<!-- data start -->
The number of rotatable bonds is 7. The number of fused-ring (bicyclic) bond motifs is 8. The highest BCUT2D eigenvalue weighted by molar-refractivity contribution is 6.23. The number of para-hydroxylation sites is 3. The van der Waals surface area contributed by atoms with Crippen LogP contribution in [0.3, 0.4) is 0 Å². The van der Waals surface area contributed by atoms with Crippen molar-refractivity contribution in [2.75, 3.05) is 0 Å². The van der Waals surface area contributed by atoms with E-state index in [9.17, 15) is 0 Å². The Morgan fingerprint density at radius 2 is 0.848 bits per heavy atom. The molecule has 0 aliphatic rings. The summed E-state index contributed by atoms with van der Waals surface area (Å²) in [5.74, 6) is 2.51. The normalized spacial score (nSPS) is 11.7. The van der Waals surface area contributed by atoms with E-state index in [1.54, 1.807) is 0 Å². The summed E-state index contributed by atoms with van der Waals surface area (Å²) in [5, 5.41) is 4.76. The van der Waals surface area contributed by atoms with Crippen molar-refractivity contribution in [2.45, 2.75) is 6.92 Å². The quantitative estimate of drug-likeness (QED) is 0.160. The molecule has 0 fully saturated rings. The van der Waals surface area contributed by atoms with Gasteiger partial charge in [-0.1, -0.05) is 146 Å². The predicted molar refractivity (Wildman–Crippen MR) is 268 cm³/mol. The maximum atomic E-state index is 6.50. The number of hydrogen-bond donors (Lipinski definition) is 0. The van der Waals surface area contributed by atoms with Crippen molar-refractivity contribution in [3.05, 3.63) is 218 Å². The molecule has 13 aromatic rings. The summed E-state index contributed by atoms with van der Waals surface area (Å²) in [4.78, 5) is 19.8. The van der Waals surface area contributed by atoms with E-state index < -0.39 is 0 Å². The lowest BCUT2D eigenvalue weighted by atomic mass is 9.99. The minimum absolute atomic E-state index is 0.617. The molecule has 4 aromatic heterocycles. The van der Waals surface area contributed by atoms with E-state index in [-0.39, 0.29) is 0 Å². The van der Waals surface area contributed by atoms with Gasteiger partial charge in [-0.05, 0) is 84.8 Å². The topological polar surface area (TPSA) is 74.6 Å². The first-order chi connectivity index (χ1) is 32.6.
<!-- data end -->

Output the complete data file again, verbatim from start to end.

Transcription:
The number of rotatable bonds is 7. The number of fused-ring (bicyclic) bond motifs is 8. The highest BCUT2D eigenvalue weighted by molar-refractivity contribution is 6.23. The number of para-hydroxylation sites is 3. The van der Waals surface area contributed by atoms with Crippen LogP contribution in [0.3, 0.4) is 0 Å². The van der Waals surface area contributed by atoms with Crippen molar-refractivity contribution in [2.75, 3.05) is 0 Å². The van der Waals surface area contributed by atoms with E-state index in [9.17, 15) is 0 Å². The Morgan fingerprint density at radius 2 is 0.848 bits per heavy atom. The molecule has 0 aliphatic rings. The summed E-state index contributed by atoms with van der Waals surface area (Å²) in [5.74, 6) is 2.51. The normalized spacial score (nSPS) is 11.7. The van der Waals surface area contributed by atoms with E-state index in [1.54, 1.807) is 0 Å². The summed E-state index contributed by atoms with van der Waals surface area (Å²) in [5, 5.41) is 4.76. The van der Waals surface area contributed by atoms with Crippen molar-refractivity contribution in [2.45, 2.75) is 6.92 Å². The quantitative estimate of drug-likeness (QED) is 0.160. The molecule has 0 fully saturated rings. The van der Waals surface area contributed by atoms with Gasteiger partial charge in [-0.1, -0.05) is 146 Å². The predicted molar refractivity (Wildman–Crippen MR) is 268 cm³/mol. The maximum atomic E-state index is 6.50. The number of hydrogen-bond donors (Lipinski definition) is 0. The van der Waals surface area contributed by atoms with Crippen molar-refractivity contribution in [3.05, 3.63) is 218 Å². The molecule has 13 aromatic rings. The summed E-state index contributed by atoms with van der Waals surface area (Å²) in [4.78, 5) is 19.8. The van der Waals surface area contributed by atoms with E-state index < -0.39 is 0 Å². The lowest BCUT2D eigenvalue weighted by atomic mass is 9.99. The minimum absolute atomic E-state index is 0.617. The molecule has 4 aromatic heterocycles. The van der Waals surface area contributed by atoms with E-state index in [-0.39, 0.29) is 0 Å². The van der Waals surface area contributed by atoms with Gasteiger partial charge in [-0.05, 0) is 84.8 Å². The topological polar surface area (TPSA) is 74.6 Å². The first-order chi connectivity index (χ1) is 32.6.